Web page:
Internship: Modelling microtubule organization in tip-growing cells

Date posted November 23, 2018
Type Scientific Internships

Microtubules are one of the key components of the cytoskeleton of all higher organisms. Their versatility in adapting to different cellular functions is underpinned by their unique stochastic dynamical behaviour. In tip-growing cells, commonly found in the plant kingdom, microtubules form a persistent polarized structure that serves to deliver the vesicles that drive the growth to the cell apex. In collaboration with the group of Magdalena Bezanilla (Dartmouth) we are trying to unravel the mechanism behind the stability of this structure in a model system for lower plants, the moss Physcomitrella patens. Recent research has shown that the interactions of microtubules with several other molecular species are crucial for tip growth. We are currently developing analytical and computational models to elucidate the complex non-linear effects involved. The goal of this internship is to set up, implement and analyse a quasi 3D stochastic simulation model of dynamic microtubules that can transport molecular factors to the cell apex, which in turn influence the residence time of the microtubules at the membrane.  With this we hope e.g. to address the intriguing question whether this system can display bistability, allowing for a switch to a hyperpolarized state.  

About the group

The Theory of Biomolecular Matter group headed by prof. dr. Bela Mulder focusses on using the tools of statistical physics and continuum mechanics on understanding the properties of living matter. Current interests are cytoskeleton dynamics, the organization of chromosomes, the role of diffusion in biological processes, and the mechanical behaviour of biopolymer networks.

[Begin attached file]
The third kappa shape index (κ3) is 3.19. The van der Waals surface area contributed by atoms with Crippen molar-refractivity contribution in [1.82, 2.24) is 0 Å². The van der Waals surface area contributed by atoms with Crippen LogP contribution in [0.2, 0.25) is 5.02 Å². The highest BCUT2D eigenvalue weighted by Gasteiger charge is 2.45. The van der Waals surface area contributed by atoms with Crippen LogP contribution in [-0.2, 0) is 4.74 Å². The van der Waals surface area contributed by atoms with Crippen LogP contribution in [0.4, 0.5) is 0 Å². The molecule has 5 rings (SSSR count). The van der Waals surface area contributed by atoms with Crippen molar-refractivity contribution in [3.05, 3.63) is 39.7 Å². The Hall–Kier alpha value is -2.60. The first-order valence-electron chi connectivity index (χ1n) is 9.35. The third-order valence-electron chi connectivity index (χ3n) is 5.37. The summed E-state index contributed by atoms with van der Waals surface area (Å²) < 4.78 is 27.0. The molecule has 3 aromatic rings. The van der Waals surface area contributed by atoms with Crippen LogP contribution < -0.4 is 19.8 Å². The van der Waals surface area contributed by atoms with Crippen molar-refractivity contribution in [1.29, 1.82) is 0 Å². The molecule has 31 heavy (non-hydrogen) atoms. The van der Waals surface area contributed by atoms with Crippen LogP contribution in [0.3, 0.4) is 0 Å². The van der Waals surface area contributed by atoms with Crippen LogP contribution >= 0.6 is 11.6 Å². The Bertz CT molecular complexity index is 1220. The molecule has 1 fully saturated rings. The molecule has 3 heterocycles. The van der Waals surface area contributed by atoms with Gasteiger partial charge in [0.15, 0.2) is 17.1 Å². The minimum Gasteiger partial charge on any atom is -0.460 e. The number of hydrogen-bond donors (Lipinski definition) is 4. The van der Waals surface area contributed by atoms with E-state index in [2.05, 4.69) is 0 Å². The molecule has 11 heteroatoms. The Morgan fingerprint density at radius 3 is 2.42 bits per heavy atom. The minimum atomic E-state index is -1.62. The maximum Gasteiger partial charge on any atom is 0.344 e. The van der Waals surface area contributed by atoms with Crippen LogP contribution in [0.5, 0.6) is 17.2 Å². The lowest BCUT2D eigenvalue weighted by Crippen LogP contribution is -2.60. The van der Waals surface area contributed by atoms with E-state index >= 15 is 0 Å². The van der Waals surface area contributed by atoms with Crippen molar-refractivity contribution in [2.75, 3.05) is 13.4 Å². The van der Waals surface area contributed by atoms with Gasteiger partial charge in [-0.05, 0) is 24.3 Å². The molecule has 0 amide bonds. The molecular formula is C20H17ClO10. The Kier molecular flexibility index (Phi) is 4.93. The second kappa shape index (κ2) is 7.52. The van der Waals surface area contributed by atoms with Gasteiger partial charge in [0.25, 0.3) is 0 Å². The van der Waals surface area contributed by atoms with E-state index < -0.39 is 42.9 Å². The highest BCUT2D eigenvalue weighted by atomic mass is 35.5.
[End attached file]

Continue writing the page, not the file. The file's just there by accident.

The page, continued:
Qualifications

Formal requirements: You have a Bachelor’s degree in physics, chemistry or biology and participate in a Master study in one of these areas. The internship must be a mandatory part of your curriculum. You have a nationality of an EU-member state you are a student at a Netherlands University. You must be available for at least 9 months. 

We are looking for a student with a sufficient background in analytical theory and computation who is interested in learning more about modelling biological systems. Experience with programming in C++ would be helpful (but not a prerequisite).

Terms of employment

At the start of the traineeship your trainee plan will be set out, in consultation with your AMOLF supervisor.

Contact info

Prof.dr. B. M. (Bela) Mulder
Group leader Theory of Biomolecular Matter
E-mail: mulder@amolf.nl
Phone: +31 (0)20-754 7100

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